In an off-year election, there are still some big issues

[private]Odd-numbered election years are typically dominated by municipal elections where local voters choose their mayor and city council members, but there still are some major issues on the ballot for Tuesday.

In DeKalb County, voters will decide whether to form two new cities that would have a combined population of nearly 100,000.

The unincorporated areas that could become cities include Tucker, a long-established community of about 33,000 that people for years have assumed was already incorporated, even though it isn’t.

The other potential municipality is LaVista Hills, home to about 67,000 people under a newly coined name that sounds more like a perpetual care cemetery than a city. Just two years ago, the push was on to create a city of Lakeside for this area, but that name was later discarded.

The impetus for the new cities has largely been the dysfunction and ongoing criminal investigations into the DeKalb County government, which has seen two of its elected officials convicted over the past year: former CEO Burrell Ellis and former commissioner Elaine Boyer.

If voters approve, the new cities would join two other DeKalb municipalities that have come into existence in recent years: Dunwoody and Brookhaven.

While Brookhaven is a Republican-leaning city, an unusual combination of circumstances could result in voters there electing Democrats to two major offices.

In an August special election, Democrat Taylor Bennett, a lawyer and former Georgia Tech quarterback, won an upset victory over Republican J. Max Davis for a legislative seat that was vacated by Mike Jacobs, now a State Court judge.

Davis resigned as mayor of Brookhaven to run unsuccessfully for the Legislature, turning over that job to City Council member Rebecca Chase Williams. Williams planned to run for a full term as mayor, but dropped out of the race when her husband fractured his thigh and had to have hip replacement surgery.

The favorite in Tuesday’s election for mayor is now John Ernst, a Democratic attorney running against Dale Boone, who’s most widely known as a “world champion competitive eater” capable of ingesting such things as 36 Krispy Kreme doughnuts in six minutes.

Ernst has been endorsed by establishment Republicans like County Commissioner Nancy Jester in his campaign for mayor.

There will be three special elections held Tuesday to fill legislative seats that became vacant when the incumbents resigned.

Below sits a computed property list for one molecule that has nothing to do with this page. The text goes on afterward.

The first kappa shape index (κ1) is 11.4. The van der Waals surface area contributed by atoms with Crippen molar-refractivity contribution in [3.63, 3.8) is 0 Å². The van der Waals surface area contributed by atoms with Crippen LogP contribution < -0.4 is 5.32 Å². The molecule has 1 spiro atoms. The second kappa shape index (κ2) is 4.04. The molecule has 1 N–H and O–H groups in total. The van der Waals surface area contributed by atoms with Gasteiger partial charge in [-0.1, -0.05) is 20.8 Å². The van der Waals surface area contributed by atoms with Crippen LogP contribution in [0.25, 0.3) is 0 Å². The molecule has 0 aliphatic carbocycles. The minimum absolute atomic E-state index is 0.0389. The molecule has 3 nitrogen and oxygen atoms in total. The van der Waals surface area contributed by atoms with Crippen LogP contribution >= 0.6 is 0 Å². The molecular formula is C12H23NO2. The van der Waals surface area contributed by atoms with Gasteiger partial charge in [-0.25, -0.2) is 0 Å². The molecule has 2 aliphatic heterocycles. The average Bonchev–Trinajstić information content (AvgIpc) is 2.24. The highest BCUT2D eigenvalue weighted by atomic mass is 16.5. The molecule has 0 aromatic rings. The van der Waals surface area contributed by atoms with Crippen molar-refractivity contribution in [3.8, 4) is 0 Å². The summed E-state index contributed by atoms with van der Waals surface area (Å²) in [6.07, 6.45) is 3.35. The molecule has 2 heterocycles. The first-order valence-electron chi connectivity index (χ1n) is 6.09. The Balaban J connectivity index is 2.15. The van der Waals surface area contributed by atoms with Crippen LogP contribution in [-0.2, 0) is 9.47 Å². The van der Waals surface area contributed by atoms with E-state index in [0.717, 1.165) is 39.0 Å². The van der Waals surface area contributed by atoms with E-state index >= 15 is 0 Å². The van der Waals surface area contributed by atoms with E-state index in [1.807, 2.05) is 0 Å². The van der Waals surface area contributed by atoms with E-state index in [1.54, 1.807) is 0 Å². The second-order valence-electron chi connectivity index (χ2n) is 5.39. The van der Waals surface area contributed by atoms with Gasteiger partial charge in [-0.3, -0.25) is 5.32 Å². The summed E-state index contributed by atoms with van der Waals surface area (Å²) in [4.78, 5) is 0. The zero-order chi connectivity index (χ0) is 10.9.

Nine people are running in state Senate District 43 to replace Ron Ramsey, who stepped down from the General Assembly when he was appointed a judge.

The candidates include former state Rep. Tonya Anderson, Diane Adoma, Marcus Jordan, William “Bill” Kennedy, Sharon Griffin Sawyer, Rodney Upton, Janice Frey Van Ness, Sherri L. Washington, and Stan Williams.

Anderson resigned her House seat to run for the Senate, with two people qualifying for the special election that was called to replace her: Doreen Carter, 52, a comptroller from Lithonia, and Sherri L. Washington, 46, a Conyers attorney,

The third special election will be held in Columbia County to replace Ben Harbin in the House of Representatives; he resigned to take a job at a public affairs firm.

That race has seen some angry exchanges and ethics complaints between two of the candidates, developer Joe Mullins and former county commissioner Mack Taylor. The other candidates in the race are Jodi Lott and Pat Goodwin.

In a related development, a fast-track election has been called to replace Ross Tolleson, who resigned effective Nov. 1 for medical reasons from the Senate District 20 seat in Middle Georgia.

Gov. Nathan Deal signed an executive order Sunday calling a special election for Dec. 1 in District 20 and Secretary of State Brian Kemp started the qualifying period for that election on Monday.

Republicans Larry Walker III, Michael Reece, Vivian Childs, Jon Martin, and Brooks Keisler have said they will run for the Senate seat.

© 2015 by The Georgia Report

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Tags: Brookhaven mayor's race , cityhood referendums , legislative special elections